Richard Andrews meets an American survival expert who teaches wilderness skills and recently visited PNG for a TV documentary series.
PNG’s grubs and other insects are delicious,” says US survival expert Tom McElroy, who recently visited New Britain to film a documentary series for the Discovery Channel. McElroy rates the local bush tucker high ona menu that has also included monkey arm, tapir and parrot stew.
McElroy’s taste for such fare stems from years spent in the jungles of Sumba, West Papua, Costa Rica and the Amazon, among others.
“Indigenous people around the world have generously taught me skills passed down over 100,000 years,” he says. “I’ve learned how to walk into the woods, without even a knife, and make everything I need from nature.”
He says he was first inspired to “shed the restrictions of society” by the writings of naturalist-philosopher John Muir, together with Jack Kerouac’s road tales of hopping freight trains and hitching around America.
“I saw survival skills as the key to freedom,” says McElroy. He pursued that dream at the age of 18 with two friends by living off the land for a year in a large forest in southern New Jersey. The trio survived at first by eating plants and berries, then made their own bows to hunt rabbits and deer.
Looking back, McElroy admits it was not all a romantic adventure, but included periods of cold, hunger, feelings of isolation and squabbles amongst the group.
Nevertheless, McElroy was undaunted by the physical and mental challenges of life as a hunter-gatherer. He went on to study anthropology and sought out Native Americans to gain more traditional knowledge
“I found they were keen to pass on the ancient physical skills, to complement the current interest in the spiritual aspects of their culture,” he says.
For the past two decades, McElroy has travelled the world to learn from other indigenous groups by living with them. “Particularly memorable was my time with the Huaorani, in the Amazon region of Ecuador,” he says. “The remote community was ‘discovered’ only in the 1960s by missionaries who got killed for their troubles.”
As yet another outsider, McElroy overcame initial suspicion and gained acceptance through his ability to adapt to the local environment. One way was to show he could fire curare-tipped darts from a blowgun alongside the best hunters.
“Despite their fierce reputation, the Huaorani are now peaceful,” he says. “However the 80-year-olds still talk openly about their violent past, saying they hadn’t been taught it was wrong to kill missionaries.”
McElroy passes on his skills through Wild Survival – a school that runs courses for hunters, outdoor enthusiasts and elite military groups such as SEAL Team Six.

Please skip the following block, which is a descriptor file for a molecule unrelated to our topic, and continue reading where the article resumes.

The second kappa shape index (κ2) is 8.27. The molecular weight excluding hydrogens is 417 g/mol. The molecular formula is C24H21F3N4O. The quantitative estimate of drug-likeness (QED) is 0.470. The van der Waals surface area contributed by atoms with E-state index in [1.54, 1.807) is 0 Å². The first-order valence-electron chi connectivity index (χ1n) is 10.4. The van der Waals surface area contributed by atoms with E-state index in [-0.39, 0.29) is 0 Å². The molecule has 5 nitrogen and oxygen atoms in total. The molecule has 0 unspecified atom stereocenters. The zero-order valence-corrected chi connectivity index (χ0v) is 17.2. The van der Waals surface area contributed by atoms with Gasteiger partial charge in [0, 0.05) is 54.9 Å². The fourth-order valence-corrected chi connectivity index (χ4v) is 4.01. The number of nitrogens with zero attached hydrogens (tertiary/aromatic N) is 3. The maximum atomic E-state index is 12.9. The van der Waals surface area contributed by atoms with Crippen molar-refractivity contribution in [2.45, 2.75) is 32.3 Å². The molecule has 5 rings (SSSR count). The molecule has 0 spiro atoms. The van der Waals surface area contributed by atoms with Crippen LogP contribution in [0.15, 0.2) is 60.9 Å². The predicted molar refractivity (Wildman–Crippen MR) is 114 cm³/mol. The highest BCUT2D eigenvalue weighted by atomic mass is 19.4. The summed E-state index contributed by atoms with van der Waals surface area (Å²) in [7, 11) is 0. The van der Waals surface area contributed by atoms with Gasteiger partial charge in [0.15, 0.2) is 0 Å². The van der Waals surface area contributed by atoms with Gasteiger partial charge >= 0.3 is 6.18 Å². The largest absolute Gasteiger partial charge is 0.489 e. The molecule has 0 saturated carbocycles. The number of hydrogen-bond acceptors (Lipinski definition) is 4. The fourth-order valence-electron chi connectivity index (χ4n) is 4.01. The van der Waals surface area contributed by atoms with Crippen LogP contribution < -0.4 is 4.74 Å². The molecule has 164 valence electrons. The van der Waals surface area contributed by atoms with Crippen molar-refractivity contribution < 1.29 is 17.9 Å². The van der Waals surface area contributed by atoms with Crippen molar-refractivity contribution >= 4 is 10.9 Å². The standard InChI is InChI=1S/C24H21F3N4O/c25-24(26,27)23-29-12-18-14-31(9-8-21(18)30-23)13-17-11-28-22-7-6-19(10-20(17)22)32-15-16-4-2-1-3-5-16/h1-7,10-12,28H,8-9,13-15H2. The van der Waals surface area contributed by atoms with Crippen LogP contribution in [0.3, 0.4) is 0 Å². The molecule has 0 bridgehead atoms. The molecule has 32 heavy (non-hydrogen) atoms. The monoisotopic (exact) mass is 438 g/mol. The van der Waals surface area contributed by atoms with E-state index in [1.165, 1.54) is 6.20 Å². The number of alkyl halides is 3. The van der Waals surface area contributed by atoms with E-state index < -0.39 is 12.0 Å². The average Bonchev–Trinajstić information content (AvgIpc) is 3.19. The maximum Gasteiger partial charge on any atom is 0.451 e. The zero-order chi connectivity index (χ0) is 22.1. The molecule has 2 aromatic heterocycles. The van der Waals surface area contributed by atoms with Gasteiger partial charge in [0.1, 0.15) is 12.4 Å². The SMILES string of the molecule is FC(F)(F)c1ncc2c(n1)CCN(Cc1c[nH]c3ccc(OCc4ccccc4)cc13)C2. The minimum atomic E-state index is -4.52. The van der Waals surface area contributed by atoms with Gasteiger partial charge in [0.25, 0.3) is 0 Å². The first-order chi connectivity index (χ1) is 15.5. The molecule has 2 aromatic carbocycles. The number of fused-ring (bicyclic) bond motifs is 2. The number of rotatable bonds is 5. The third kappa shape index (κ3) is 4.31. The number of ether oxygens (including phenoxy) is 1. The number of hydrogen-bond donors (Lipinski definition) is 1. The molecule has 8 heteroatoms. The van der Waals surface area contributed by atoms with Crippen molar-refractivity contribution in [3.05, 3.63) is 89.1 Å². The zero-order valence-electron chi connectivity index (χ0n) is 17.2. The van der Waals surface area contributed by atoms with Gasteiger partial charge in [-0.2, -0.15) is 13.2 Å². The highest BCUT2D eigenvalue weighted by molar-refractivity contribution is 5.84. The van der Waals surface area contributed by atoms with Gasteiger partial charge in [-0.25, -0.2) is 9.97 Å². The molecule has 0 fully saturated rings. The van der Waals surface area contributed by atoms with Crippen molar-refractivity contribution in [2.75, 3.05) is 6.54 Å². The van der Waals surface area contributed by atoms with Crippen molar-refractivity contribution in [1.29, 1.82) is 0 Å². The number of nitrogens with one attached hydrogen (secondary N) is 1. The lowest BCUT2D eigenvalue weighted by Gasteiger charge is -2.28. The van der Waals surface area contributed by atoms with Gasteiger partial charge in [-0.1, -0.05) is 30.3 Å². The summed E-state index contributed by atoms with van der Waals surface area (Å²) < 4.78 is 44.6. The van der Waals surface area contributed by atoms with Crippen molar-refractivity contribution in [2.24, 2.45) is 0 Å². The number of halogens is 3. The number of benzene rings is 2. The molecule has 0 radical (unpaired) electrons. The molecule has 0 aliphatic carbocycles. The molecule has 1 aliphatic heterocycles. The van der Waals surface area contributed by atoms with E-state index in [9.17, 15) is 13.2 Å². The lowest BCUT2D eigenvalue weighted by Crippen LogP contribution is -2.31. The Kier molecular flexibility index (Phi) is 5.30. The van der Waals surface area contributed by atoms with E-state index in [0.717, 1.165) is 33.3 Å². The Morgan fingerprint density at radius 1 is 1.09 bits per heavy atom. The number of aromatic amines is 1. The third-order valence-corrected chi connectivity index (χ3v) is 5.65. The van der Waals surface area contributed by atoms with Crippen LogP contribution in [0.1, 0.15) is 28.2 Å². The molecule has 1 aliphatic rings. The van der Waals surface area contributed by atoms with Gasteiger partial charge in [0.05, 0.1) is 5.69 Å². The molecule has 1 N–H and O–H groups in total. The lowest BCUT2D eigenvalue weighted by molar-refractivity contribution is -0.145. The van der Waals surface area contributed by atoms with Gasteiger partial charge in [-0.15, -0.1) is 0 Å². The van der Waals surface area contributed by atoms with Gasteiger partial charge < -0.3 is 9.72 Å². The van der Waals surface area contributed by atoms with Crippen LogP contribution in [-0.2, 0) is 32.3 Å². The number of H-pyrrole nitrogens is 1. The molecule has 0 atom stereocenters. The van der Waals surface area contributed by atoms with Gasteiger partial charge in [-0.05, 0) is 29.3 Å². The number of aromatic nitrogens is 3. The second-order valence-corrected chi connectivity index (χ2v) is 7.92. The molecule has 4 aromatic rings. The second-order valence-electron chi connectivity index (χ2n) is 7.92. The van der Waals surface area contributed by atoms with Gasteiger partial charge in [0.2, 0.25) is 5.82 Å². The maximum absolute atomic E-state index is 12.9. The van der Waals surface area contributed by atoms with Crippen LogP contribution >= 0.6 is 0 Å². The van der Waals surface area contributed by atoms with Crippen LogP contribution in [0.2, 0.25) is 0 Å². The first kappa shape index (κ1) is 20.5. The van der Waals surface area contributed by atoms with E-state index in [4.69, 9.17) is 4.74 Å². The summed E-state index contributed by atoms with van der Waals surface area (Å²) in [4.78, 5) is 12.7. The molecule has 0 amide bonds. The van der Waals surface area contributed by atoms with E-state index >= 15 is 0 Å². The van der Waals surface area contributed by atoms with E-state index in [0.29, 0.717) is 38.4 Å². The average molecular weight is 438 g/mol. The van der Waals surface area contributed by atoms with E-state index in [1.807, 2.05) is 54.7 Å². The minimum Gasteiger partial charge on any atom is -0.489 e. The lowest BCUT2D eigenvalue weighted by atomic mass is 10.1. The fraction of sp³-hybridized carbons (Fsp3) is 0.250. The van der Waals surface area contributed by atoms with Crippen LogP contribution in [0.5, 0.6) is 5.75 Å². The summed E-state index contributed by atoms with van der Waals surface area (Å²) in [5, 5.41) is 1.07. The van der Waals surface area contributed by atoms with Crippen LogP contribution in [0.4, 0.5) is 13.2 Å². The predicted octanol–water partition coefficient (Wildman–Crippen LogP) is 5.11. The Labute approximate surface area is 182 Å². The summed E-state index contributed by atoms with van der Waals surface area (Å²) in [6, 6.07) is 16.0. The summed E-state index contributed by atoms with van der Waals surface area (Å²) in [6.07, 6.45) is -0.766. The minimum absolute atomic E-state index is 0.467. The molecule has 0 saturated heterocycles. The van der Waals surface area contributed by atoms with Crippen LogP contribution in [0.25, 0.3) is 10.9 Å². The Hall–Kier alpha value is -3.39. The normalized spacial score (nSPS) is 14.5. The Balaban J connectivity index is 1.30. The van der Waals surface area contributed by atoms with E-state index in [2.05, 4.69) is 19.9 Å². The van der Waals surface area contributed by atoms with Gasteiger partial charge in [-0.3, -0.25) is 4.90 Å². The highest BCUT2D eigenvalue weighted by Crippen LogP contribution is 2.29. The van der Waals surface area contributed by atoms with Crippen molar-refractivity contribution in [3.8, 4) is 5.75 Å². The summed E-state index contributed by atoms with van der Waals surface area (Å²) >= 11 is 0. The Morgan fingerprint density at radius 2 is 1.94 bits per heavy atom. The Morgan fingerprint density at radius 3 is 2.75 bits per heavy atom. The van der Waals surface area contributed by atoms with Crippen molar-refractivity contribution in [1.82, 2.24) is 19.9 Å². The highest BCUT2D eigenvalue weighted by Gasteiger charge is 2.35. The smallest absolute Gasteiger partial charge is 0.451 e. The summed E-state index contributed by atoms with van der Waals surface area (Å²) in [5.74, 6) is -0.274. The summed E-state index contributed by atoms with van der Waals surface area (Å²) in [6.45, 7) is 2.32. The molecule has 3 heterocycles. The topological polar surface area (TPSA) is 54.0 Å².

Students learn skills such as how to starta fire, trap fish, use a stone axe, make a bark canteen, build a survival shelter or paddle to safety in an animal-skin kayak. One popular course involves carving a longbow that will “bring down any animal on this continent”.
McElroy is also in demand as a consultant for Hollywood movies, which appropriately include The Hunted , as well as The Village , a thriller set in Pennsylvania with Sigourney Weaver, William Hurt and Adrien Brody.
“Before shooting started, we wanted to teach the actors how to walk in the woods,” says McElroy. “As an awareness exercise we blindfolded them far from the camp and they had to find their way back safely, guided only by the sound of a drum. I was surprised how they really got into it and no-one peeked.”
McElroy featured in Trailblazers , a Discovery Channel series of documentaries set in PNG, Bolivia and Ecuador. His role was to lead a team of scientists searching for new species around Bago in East New Britain and the Lake Hargy region of West New Britain – largely undisturbed areas of rainforest, considered to have significant biological value.
“I found the locals very welcoming and used my time to get to know them,” he says.
“Survival skills are a point of communication. If you can make fire with two sticks or hunt with a spear it shows you’re connected to the land and can be trusted. While the film crew were running around in high-tech jungle boots, I made a point of walking barefoot.”
However, one high-tech aspect of the shoot struck a real chord. “We used a live feed from drones to show the forest from above. People crowded around the monitors, fascinated to see that overhead perspective of their environment for the first time.”
Seeing McElroy’s respect for traditional ways, local leaders in PNG have approached him to run survival courses as a way of sharing their culture and attracting eco-friendly tourism. “Following the invitation, I’m planning excursions with my partner Blake Everson,” says McElroy. “Wild Survival has visited Fogomaiy’u, Telesu and Seane Falls in the Mount Bosavi area of the Southern Highlands. They’d be great places to start.”
According to McElroy, teaching survival skills encourages the next generation to see their culture as ‘cool’. “I’ve found that young people renew their respect for traditional knowledge when they see affluent visitors from the world of cellphones and computers seeking out the wisdom of village elders “They’re the real experts, not the people you see on TV.”
McElroy also believes survival living changes the way people approach their entire lives, because it helps them face challenges and reconnects them to the natural world.
“It’s more fun than playing with video games,” said one young boy in a children’s class. That’s music to McElroy’s ears – played on a traditional reed flute, of course.